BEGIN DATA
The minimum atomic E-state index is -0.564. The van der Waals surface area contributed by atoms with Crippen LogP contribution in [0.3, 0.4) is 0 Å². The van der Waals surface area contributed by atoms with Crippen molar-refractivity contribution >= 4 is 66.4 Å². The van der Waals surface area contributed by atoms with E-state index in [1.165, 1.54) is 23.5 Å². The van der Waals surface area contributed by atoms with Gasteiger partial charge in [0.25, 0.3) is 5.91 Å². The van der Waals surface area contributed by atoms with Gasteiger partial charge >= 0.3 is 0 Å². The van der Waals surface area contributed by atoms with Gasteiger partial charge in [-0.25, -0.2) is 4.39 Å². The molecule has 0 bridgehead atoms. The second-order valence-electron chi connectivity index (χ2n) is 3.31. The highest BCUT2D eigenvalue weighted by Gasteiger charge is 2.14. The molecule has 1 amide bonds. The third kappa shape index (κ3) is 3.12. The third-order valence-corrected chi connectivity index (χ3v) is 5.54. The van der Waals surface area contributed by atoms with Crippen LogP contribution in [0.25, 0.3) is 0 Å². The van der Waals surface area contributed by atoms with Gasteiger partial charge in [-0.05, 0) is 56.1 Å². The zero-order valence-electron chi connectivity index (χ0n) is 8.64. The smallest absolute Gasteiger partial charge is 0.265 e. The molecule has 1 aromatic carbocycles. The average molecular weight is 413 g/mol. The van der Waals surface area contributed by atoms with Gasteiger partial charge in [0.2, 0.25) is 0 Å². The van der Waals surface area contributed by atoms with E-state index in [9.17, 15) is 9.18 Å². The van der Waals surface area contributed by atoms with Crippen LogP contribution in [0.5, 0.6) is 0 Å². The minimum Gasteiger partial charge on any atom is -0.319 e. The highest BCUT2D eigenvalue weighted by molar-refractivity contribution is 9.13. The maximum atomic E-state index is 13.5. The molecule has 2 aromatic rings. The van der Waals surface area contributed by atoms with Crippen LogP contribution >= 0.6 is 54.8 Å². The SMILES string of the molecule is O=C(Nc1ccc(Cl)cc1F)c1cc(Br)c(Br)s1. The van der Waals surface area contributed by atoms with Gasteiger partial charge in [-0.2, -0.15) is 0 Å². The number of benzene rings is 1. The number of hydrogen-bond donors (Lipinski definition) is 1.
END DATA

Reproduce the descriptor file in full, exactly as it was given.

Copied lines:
The minimum atomic E-state index is -0.564. The van der Waals surface area contributed by atoms with Crippen LogP contribution in [0.3, 0.4) is 0 Å². The van der Waals surface area contributed by atoms with Crippen molar-refractivity contribution >= 4 is 66.4 Å². The van der Waals surface area contributed by atoms with E-state index in [1.165, 1.54) is 23.5 Å². The van der Waals surface area contributed by atoms with Gasteiger partial charge in [0.25, 0.3) is 5.91 Å². The van der Waals surface area contributed by atoms with Gasteiger partial charge >= 0.3 is 0 Å². The van der Waals surface area contributed by atoms with Gasteiger partial charge in [-0.25, -0.2) is 4.39 Å². The molecule has 0 bridgehead atoms. The second-order valence-electron chi connectivity index (χ2n) is 3.31. The highest BCUT2D eigenvalue weighted by Gasteiger charge is 2.14. The molecule has 1 amide bonds. The third kappa shape index (κ3) is 3.12. The third-order valence-corrected chi connectivity index (χ3v) is 5.54. The van der Waals surface area contributed by atoms with Crippen LogP contribution in [0.25, 0.3) is 0 Å². The van der Waals surface area contributed by atoms with Gasteiger partial charge in [-0.05, 0) is 56.1 Å². The zero-order valence-electron chi connectivity index (χ0n) is 8.64. The smallest absolute Gasteiger partial charge is 0.265 e. The molecule has 1 aromatic carbocycles. The average molecular weight is 413 g/mol. The van der Waals surface area contributed by atoms with Gasteiger partial charge in [0.2, 0.25) is 0 Å². The van der Waals surface area contributed by atoms with E-state index in [9.17, 15) is 9.18 Å². The van der Waals surface area contributed by atoms with Crippen LogP contribution in [0.5, 0.6) is 0 Å². The minimum Gasteiger partial charge on any atom is -0.319 e. The highest BCUT2D eigenvalue weighted by molar-refractivity contribution is 9.13. The maximum atomic E-state index is 13.5. The molecule has 2 aromatic rings. The van der Waals surface area contributed by atoms with Crippen LogP contribution >= 0.6 is 54.8 Å². The SMILES string of the molecule is O=C(Nc1ccc(Cl)cc1F)c1cc(Br)c(Br)s1. The van der Waals surface area contributed by atoms with Gasteiger partial charge in [-0.2, -0.15) is 0 Å². The number of benzene rings is 1. The number of hydrogen-bond donors (Lipinski definition) is 1.